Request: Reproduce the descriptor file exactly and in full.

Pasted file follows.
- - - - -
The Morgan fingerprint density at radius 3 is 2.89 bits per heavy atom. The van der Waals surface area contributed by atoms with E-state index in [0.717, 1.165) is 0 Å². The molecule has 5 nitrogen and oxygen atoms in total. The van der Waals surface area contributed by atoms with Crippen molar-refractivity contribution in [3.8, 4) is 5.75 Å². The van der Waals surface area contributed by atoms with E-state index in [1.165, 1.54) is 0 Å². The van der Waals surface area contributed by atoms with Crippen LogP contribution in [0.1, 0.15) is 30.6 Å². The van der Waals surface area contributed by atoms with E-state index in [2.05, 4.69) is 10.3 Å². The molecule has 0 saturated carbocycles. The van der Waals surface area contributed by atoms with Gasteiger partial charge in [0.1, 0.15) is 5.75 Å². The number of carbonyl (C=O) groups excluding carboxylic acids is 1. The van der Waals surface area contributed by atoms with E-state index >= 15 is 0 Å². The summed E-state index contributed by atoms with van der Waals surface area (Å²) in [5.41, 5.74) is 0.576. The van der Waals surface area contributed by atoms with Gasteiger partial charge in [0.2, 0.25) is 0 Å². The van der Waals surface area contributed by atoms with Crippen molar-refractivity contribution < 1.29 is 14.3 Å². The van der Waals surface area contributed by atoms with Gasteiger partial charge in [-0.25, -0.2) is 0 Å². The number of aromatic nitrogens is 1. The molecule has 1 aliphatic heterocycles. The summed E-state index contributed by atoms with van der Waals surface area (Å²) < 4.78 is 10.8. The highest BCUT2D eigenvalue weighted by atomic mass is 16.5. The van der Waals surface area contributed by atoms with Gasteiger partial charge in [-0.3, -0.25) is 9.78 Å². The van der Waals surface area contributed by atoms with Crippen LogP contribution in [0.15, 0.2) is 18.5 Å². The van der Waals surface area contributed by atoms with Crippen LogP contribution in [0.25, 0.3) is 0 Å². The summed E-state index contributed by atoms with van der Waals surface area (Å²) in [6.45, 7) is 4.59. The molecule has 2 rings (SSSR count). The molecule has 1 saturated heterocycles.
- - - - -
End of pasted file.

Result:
The Morgan fingerprint density at radius 3 is 2.89 bits per heavy atom. The van der Waals surface area contributed by atoms with E-state index in [0.717, 1.165) is 0 Å². The molecule has 5 nitrogen and oxygen atoms in total. The van der Waals surface area contributed by atoms with Crippen molar-refractivity contribution in [3.8, 4) is 5.75 Å². The van der Waals surface area contributed by atoms with E-state index in [1.165, 1.54) is 0 Å². The van der Waals surface area contributed by atoms with Crippen LogP contribution in [0.1, 0.15) is 30.6 Å². The van der Waals surface area contributed by atoms with E-state index in [2.05, 4.69) is 10.3 Å². The molecule has 0 saturated carbocycles. The van der Waals surface area contributed by atoms with Gasteiger partial charge in [0.1, 0.15) is 5.75 Å². The number of carbonyl (C=O) groups excluding carboxylic acids is 1. The van der Waals surface area contributed by atoms with E-state index >= 15 is 0 Å². The summed E-state index contributed by atoms with van der Waals surface area (Å²) in [5.41, 5.74) is 0.576. The van der Waals surface area contributed by atoms with Gasteiger partial charge in [0.2, 0.25) is 0 Å². The van der Waals surface area contributed by atoms with Crippen molar-refractivity contribution < 1.29 is 14.3 Å². The van der Waals surface area contributed by atoms with Gasteiger partial charge in [-0.25, -0.2) is 0 Å². The number of aromatic nitrogens is 1. The molecule has 1 aliphatic heterocycles. The summed E-state index contributed by atoms with van der Waals surface area (Å²) < 4.78 is 10.8. The highest BCUT2D eigenvalue weighted by atomic mass is 16.5. The van der Waals surface area contributed by atoms with Gasteiger partial charge in [-0.3, -0.25) is 9.78 Å². The van der Waals surface area contributed by atoms with Crippen LogP contribution in [0.15, 0.2) is 18.5 Å². The van der Waals surface area contributed by atoms with Crippen LogP contribution in [0.25, 0.3) is 0 Å². The summed E-state index contributed by atoms with van der Waals surface area (Å²) in [6.45, 7) is 4.59. The molecule has 2 rings (SSSR count). The molecule has 1 saturated heterocycles.